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Illinois Child Support Frequently Asked Questions

Posted on in Child Support

NOTE: As of July 2017, the law governing child support in Illinois has changed. Please see our Child Support page for more information.

DuPage County child support attorney, Illinois child supportIf you are considering divorce or are in the process of a divorce, you may have questions regarding child support. However, every situation is different. Therefore, it is important to speak with a skilled child support attorney who can assess your situation and help answer your questions.

How Much Child Support Will I Pay?

If you are not the parent with whom the child lives, you will most likely have to pay child support. The amount that you will pay will depend on the number of children you have, your income, and any special circumstances. Illinois lays out percentages of income based on the number of shared children: One child requires 20 percent, two children require 28 percent, three children require 32 percent, and four children require 40 percent. However, this is just the base amount and the court may make changes based on the needs of the child, the income of the parents, and any other relevant factors.

Will I Owe Other Money Above Child Support?

You may be responsible for a portion of out-of-pocket medical expenses, childcare, other educational expenses, and any other necessary expenses beyond the basic expenses.

How Long Will I Have to Pay Child Support?

Generally, child support is paid until the child turns 18, or 19 if he or she is still in high school. If the child has disabilities, then child support may need to be paid for the life of the child.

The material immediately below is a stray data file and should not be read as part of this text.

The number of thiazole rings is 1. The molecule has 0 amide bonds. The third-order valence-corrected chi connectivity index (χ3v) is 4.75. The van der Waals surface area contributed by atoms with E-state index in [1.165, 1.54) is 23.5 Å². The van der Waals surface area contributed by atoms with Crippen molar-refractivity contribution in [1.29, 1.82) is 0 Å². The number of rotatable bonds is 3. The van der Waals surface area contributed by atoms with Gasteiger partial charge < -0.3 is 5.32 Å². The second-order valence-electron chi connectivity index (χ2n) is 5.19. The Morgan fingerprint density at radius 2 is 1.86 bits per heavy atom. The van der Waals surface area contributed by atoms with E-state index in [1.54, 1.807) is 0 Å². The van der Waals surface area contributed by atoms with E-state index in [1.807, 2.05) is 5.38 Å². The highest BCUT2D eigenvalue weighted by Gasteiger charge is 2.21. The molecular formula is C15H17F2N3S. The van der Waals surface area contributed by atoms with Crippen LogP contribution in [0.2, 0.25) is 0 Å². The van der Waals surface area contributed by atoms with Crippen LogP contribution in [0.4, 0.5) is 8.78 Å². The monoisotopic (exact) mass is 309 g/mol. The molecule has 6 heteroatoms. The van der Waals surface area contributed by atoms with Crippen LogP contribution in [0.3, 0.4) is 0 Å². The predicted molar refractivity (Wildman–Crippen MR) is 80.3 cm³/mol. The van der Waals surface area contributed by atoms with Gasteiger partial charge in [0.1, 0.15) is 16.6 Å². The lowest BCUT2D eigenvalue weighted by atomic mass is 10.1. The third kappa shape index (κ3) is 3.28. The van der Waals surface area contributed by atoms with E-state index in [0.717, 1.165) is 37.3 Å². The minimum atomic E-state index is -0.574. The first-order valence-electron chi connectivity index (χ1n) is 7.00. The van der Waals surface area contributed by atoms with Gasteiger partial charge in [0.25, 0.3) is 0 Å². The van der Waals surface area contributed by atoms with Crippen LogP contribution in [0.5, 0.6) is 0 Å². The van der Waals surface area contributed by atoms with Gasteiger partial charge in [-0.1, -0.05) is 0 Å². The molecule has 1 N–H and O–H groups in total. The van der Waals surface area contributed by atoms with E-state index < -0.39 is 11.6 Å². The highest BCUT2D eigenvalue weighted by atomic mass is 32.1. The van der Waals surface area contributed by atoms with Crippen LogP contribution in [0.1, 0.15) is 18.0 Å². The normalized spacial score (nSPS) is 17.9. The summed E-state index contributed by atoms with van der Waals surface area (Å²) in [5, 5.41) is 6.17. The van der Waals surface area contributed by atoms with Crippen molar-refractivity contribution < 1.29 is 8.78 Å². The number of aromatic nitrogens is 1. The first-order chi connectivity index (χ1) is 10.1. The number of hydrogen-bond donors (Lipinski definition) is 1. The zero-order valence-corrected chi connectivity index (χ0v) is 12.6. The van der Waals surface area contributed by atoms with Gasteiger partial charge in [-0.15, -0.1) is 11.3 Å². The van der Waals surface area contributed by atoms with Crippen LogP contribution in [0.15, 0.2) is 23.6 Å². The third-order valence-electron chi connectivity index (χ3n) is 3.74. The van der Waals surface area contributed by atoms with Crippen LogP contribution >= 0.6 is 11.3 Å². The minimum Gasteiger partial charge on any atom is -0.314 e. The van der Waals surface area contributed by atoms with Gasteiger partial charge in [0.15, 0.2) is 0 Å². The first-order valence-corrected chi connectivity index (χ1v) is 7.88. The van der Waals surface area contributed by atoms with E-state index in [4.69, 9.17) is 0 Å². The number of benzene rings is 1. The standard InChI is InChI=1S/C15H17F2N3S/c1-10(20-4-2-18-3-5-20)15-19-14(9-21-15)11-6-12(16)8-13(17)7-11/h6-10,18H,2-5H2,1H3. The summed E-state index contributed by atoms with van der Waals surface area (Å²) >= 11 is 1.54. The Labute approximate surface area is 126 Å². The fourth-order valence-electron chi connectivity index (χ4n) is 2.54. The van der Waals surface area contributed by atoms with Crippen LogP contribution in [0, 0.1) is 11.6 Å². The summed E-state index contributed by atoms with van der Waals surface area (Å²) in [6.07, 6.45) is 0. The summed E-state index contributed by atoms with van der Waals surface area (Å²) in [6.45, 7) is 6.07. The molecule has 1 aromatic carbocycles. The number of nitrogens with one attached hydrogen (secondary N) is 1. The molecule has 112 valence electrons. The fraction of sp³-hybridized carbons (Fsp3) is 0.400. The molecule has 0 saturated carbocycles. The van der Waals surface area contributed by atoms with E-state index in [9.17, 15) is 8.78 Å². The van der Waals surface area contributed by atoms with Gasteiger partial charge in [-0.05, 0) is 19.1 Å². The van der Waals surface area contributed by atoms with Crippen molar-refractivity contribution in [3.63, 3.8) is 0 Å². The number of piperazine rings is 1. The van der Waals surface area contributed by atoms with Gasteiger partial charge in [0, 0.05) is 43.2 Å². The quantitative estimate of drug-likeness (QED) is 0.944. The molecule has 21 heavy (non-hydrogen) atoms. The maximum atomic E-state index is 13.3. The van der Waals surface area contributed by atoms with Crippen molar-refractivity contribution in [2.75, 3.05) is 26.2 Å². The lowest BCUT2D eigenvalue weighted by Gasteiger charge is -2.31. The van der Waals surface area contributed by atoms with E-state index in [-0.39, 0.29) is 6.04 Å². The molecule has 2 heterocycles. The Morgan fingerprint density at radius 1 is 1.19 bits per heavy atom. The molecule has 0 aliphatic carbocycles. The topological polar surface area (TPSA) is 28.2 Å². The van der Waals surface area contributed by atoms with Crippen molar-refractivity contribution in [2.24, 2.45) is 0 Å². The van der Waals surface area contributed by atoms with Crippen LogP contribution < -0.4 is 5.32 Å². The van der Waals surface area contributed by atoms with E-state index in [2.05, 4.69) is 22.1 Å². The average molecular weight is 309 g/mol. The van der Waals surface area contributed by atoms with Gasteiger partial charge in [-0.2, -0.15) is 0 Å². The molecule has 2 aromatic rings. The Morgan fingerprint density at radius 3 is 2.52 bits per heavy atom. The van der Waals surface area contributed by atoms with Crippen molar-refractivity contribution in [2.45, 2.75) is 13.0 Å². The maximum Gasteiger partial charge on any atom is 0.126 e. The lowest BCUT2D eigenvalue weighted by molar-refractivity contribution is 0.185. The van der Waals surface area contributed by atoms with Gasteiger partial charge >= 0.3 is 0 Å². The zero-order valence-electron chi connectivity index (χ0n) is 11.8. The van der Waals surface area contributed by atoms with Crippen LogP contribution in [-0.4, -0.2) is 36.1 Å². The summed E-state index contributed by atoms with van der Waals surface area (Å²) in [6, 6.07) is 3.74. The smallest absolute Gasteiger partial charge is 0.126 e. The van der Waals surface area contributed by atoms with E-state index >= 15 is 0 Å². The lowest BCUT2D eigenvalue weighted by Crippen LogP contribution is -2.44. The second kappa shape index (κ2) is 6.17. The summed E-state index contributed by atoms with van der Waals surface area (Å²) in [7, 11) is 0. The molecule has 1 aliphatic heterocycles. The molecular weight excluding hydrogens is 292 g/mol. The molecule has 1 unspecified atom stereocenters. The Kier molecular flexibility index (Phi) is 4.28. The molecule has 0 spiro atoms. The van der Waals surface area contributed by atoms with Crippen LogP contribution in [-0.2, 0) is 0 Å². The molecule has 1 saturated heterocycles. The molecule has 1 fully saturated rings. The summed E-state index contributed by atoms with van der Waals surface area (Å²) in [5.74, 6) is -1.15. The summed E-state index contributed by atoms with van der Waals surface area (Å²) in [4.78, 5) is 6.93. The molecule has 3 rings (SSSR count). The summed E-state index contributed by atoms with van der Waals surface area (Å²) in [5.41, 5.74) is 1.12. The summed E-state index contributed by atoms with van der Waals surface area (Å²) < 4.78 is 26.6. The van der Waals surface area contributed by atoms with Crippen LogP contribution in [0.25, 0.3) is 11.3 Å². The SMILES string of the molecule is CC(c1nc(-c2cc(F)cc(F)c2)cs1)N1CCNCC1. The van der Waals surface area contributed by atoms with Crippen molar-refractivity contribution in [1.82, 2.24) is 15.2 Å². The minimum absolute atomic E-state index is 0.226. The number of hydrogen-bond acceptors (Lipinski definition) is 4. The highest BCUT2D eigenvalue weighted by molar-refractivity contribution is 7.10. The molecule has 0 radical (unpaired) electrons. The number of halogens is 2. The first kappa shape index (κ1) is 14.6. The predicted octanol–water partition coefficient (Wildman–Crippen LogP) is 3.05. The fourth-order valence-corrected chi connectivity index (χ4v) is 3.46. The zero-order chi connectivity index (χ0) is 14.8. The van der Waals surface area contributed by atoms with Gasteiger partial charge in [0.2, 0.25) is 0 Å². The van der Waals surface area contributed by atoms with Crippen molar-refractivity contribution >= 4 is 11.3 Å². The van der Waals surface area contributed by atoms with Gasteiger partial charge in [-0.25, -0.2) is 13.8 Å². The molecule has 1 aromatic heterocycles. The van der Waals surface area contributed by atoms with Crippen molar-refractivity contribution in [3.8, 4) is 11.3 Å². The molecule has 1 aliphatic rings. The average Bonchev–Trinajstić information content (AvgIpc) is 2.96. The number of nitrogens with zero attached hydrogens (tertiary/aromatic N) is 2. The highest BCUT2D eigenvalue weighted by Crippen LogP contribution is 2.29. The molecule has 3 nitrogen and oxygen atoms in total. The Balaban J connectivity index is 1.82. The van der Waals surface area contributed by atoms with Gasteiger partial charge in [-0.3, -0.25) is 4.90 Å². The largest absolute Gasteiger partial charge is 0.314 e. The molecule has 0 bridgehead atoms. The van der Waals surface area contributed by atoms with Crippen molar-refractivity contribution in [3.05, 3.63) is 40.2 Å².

I Am Already Paying Child Support. Can I Change the Amount?

You can go back to court to ask the judge to make a change in the amount that you paid or are paying if there is a material change in circumstances. A material change in circumstances includes changes in employment or a sudden illness of the child.

My Ex Has Threatened to Quit His/Her Job in Order to Avoid Paying Child Support. Is This Allowed?

No. People cannot avoid their child support obligations by intentionally becoming unemployed or underemployed. If this happens to you, the court will make the other parent document attempts to find a job and will impute income to him or her. The court is serious about people paying the money that they owe for child support. If you believe fraud or evasion is occurring, then a child support attorney can help you bring the situation in front of the court.

Reach Out to Us Today for Help

If you have any questions about child support or want to make changes to the amount that you are paying or being paid, you should contact a knowledgeable DuPage County child support attorney as soon as possible. Our experienced child support attorneys at Davi Law Group, LLC can help you with all of your child support needs.



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